The Lord uses angels after this and related fashions in numerous facets of everything which He does. Note for example that the law was given through “the disposition of angels [‘the direction of angels’ — God sovereignly acting through angels],” though the Lord Himself was present (Exodus 19:3; 24:16-18; Acts 7:38, 53; Galatians 3:19; Hebrews 2:2). Then note how angels will be very instrumental in bringing matters to pass during the coming seven-year Tribulation, as revealed in the book of Revelation (cf. 7:1; 8:2; 10:1; 14:6; 15:1; 16:1; 17:1; 18:1; 19:14). And, during the present time, angels are very instrumental in the Holy Spirit’s mission to acquire a bride for God’s Son, though the Holy Spirit Himself is present (cf. Hebrews 1:13, 14; Revelation 2:1, 8, 12, 18; 3:1, 7, 14).
Events surrounding the destruction of the cities of the plain during Abraham’s day provide an example of activity within the angelic world similar to that seen in Daniel chapter four. In this case a report had been presented to the Lord concerning activity in the cities of the plain; and the Lord, in the company of two angels, went down to see for Himself whether or not they had done “altogether according to the cry of it.” But even going down to see for Himself (though, in His omniscience, God already knew everything about that which He had come down to see), the two accompanying angels were the ones who actually went on down into Sodom to see and act on the Lord’s behalf. The Lord remained with Abraham in the high country, removed from the cities in the plain (Genesis 18:20-22; 19:1ff).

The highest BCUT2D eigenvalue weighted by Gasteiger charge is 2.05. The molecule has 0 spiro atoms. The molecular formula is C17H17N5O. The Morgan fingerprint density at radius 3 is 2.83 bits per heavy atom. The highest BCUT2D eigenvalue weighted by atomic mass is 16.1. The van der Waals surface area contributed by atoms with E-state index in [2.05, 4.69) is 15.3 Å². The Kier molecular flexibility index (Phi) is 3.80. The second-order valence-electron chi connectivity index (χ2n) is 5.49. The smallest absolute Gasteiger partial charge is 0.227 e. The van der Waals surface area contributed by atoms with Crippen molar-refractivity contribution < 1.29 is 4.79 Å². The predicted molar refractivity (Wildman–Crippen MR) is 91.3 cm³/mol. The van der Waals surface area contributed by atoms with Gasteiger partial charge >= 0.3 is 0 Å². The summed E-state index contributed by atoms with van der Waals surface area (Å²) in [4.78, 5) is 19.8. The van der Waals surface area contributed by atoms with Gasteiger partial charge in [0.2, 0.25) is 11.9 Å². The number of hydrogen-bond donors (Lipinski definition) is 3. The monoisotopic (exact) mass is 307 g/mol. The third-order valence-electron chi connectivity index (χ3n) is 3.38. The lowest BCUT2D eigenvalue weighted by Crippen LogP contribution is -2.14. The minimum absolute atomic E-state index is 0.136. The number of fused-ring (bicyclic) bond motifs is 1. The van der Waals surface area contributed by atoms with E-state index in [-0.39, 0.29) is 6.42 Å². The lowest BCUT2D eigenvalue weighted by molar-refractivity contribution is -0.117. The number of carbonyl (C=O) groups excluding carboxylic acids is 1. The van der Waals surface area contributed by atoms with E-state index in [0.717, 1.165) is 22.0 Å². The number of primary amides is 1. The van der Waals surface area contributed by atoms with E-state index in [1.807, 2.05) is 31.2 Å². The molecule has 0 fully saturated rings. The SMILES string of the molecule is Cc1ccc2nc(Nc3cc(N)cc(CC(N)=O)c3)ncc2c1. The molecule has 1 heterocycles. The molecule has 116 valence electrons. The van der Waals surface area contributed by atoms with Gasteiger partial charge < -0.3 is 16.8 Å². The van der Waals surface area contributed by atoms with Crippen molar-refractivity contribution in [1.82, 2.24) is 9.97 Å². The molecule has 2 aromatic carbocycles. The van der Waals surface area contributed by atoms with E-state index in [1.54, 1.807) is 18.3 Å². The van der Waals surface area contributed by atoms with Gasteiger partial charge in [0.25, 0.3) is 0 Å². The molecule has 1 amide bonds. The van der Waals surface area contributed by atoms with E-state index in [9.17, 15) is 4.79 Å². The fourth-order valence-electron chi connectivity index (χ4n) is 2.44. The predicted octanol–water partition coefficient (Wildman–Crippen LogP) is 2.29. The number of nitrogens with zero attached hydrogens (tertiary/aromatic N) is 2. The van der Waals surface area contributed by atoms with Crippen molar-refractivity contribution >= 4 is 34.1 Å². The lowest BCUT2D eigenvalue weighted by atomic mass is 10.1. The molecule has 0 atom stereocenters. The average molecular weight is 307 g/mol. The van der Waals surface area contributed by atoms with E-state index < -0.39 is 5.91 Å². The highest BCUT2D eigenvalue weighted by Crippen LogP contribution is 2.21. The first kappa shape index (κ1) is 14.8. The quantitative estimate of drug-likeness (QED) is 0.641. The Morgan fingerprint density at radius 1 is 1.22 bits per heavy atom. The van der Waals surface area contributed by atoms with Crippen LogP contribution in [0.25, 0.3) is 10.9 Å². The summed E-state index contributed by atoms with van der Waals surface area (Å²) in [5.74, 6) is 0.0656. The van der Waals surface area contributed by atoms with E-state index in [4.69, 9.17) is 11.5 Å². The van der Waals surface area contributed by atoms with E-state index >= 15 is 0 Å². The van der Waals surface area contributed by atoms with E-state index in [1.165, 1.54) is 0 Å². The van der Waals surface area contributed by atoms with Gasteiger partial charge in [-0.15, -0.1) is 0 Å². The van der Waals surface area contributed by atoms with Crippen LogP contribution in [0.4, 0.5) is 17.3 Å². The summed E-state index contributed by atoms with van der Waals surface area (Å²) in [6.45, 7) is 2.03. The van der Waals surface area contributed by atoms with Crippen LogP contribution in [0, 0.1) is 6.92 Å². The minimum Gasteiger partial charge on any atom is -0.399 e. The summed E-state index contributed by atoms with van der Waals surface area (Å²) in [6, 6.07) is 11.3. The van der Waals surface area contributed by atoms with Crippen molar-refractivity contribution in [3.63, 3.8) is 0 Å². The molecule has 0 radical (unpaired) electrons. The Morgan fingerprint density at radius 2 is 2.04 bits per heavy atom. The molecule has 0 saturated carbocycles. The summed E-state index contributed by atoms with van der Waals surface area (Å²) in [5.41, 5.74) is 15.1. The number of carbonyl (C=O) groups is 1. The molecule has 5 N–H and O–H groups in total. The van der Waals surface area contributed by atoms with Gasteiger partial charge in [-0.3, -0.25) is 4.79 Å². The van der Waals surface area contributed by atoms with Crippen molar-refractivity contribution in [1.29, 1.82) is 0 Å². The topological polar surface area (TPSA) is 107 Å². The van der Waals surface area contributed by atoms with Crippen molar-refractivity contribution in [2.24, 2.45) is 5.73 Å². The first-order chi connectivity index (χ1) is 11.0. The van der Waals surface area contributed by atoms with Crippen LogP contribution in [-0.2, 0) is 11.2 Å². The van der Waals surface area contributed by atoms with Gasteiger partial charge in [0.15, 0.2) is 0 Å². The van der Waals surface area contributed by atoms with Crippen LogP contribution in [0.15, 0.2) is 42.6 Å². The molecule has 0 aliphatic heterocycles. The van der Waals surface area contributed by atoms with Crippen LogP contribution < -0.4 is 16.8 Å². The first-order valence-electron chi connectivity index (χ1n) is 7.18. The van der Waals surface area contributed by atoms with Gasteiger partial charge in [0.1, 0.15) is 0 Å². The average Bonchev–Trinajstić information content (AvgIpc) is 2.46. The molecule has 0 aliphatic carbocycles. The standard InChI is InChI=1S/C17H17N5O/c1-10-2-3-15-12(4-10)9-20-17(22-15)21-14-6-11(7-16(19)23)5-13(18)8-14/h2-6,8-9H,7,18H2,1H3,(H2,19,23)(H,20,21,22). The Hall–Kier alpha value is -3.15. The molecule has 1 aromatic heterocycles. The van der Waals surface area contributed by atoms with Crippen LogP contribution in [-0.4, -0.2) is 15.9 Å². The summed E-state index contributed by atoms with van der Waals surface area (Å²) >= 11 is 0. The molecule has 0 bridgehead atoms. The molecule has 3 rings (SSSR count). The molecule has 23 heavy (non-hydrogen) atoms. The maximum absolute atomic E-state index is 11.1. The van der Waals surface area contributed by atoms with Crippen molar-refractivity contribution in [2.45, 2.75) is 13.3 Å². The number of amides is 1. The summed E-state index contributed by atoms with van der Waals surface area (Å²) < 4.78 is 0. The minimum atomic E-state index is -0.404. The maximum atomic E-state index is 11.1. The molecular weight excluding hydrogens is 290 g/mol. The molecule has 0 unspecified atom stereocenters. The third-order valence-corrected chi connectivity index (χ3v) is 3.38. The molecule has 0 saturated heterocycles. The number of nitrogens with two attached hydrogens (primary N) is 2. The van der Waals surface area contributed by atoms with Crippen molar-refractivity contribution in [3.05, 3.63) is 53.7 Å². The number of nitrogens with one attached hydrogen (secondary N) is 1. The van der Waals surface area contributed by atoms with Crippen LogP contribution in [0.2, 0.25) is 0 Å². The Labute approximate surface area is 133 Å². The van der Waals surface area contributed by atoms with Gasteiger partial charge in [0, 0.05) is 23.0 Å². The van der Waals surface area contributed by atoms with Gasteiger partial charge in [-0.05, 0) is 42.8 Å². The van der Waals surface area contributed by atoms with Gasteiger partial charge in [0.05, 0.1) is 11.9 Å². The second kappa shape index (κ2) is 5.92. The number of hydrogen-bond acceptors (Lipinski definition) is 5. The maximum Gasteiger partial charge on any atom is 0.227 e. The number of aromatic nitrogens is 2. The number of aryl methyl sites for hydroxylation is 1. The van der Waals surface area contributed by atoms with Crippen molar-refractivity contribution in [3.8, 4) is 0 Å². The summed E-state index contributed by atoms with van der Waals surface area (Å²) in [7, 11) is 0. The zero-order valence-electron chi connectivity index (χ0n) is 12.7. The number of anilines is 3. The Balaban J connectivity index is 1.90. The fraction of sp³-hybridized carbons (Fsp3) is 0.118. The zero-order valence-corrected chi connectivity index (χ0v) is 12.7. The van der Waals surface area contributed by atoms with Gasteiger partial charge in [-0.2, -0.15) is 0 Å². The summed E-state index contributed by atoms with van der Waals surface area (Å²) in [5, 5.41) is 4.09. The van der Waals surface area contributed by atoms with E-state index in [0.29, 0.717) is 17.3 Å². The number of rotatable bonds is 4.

The two angels, acting on the Lord’s behalf after this fashion (acting under fixed laws, previously established by God), conducted matters after such a manner that the Lord Himself was looked upon as the One doing these things. For example, the two angels brought about the destruction of the cities of the plain, but the Lord Himself was said to be the One Who destroyed these cities (Genesis 19:13, 24).
And that’s the fashion after which the present government of the earth has been established and is being carried out. God is sovereign, and He so rules. Nothing escapes His attention; nor is anything done apart from His sovereign control of matters. He is the One who establishes and removes rulers, along with bestowing upon these rulers all that they possess; and He carries out all things within His kingdom through angels who hold various assigned positions and act on His behalf.